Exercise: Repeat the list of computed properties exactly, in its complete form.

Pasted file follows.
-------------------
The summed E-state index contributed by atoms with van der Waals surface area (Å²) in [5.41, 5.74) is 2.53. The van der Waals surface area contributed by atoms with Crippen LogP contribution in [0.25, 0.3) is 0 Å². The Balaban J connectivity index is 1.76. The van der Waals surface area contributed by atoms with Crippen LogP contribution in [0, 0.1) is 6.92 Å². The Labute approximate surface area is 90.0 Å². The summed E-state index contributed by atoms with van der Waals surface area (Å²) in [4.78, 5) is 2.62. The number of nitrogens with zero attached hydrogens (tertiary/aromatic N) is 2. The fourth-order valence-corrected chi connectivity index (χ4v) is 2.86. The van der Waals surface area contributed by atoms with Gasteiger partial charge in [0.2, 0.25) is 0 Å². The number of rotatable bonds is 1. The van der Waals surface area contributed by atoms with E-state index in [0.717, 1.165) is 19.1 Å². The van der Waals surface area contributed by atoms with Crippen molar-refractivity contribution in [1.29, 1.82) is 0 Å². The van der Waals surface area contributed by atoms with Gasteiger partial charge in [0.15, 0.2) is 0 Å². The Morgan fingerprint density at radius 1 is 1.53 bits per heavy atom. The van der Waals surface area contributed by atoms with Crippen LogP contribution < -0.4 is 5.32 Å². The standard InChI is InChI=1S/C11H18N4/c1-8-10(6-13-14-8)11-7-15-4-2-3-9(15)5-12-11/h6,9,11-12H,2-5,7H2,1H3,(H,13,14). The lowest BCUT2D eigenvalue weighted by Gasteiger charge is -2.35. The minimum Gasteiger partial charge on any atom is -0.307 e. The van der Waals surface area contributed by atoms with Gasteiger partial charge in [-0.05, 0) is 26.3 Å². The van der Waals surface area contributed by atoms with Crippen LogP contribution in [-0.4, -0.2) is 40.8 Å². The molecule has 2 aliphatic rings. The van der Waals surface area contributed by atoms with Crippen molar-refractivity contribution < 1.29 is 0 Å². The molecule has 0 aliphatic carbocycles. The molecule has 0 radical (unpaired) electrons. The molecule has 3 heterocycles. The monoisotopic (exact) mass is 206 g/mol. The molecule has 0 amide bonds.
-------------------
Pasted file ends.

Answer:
The summed E-state index contributed by atoms with van der Waals surface area (Å²) in [5.41, 5.74) is 2.53. The van der Waals surface area contributed by atoms with Crippen LogP contribution in [0.25, 0.3) is 0 Å². The Balaban J connectivity index is 1.76. The van der Waals surface area contributed by atoms with Crippen LogP contribution in [0, 0.1) is 6.92 Å². The Labute approximate surface area is 90.0 Å². The summed E-state index contributed by atoms with van der Waals surface area (Å²) in [4.78, 5) is 2.62. The number of nitrogens with zero attached hydrogens (tertiary/aromatic N) is 2. The fourth-order valence-corrected chi connectivity index (χ4v) is 2.86. The van der Waals surface area contributed by atoms with Gasteiger partial charge in [0.2, 0.25) is 0 Å². The number of rotatable bonds is 1. The van der Waals surface area contributed by atoms with E-state index in [0.717, 1.165) is 19.1 Å². The van der Waals surface area contributed by atoms with Crippen molar-refractivity contribution in [1.29, 1.82) is 0 Å². The van der Waals surface area contributed by atoms with Gasteiger partial charge in [0.15, 0.2) is 0 Å². The Morgan fingerprint density at radius 1 is 1.53 bits per heavy atom. The van der Waals surface area contributed by atoms with Crippen LogP contribution < -0.4 is 5.32 Å². The standard InChI is InChI=1S/C11H18N4/c1-8-10(6-13-14-8)11-7-15-4-2-3-9(15)5-12-11/h6,9,11-12H,2-5,7H2,1H3,(H,13,14). The lowest BCUT2D eigenvalue weighted by Gasteiger charge is -2.35. The minimum Gasteiger partial charge on any atom is -0.307 e. The van der Waals surface area contributed by atoms with Gasteiger partial charge in [-0.05, 0) is 26.3 Å². The van der Waals surface area contributed by atoms with Crippen LogP contribution in [-0.4, -0.2) is 40.8 Å². The molecule has 2 aliphatic rings. The van der Waals surface area contributed by atoms with Crippen molar-refractivity contribution < 1.29 is 0 Å². The molecule has 0 aliphatic carbocycles. The molecule has 0 radical (unpaired) electrons. The molecule has 3 heterocycles. The monoisotopic (exact) mass is 206 g/mol. The molecule has 0 amide bonds.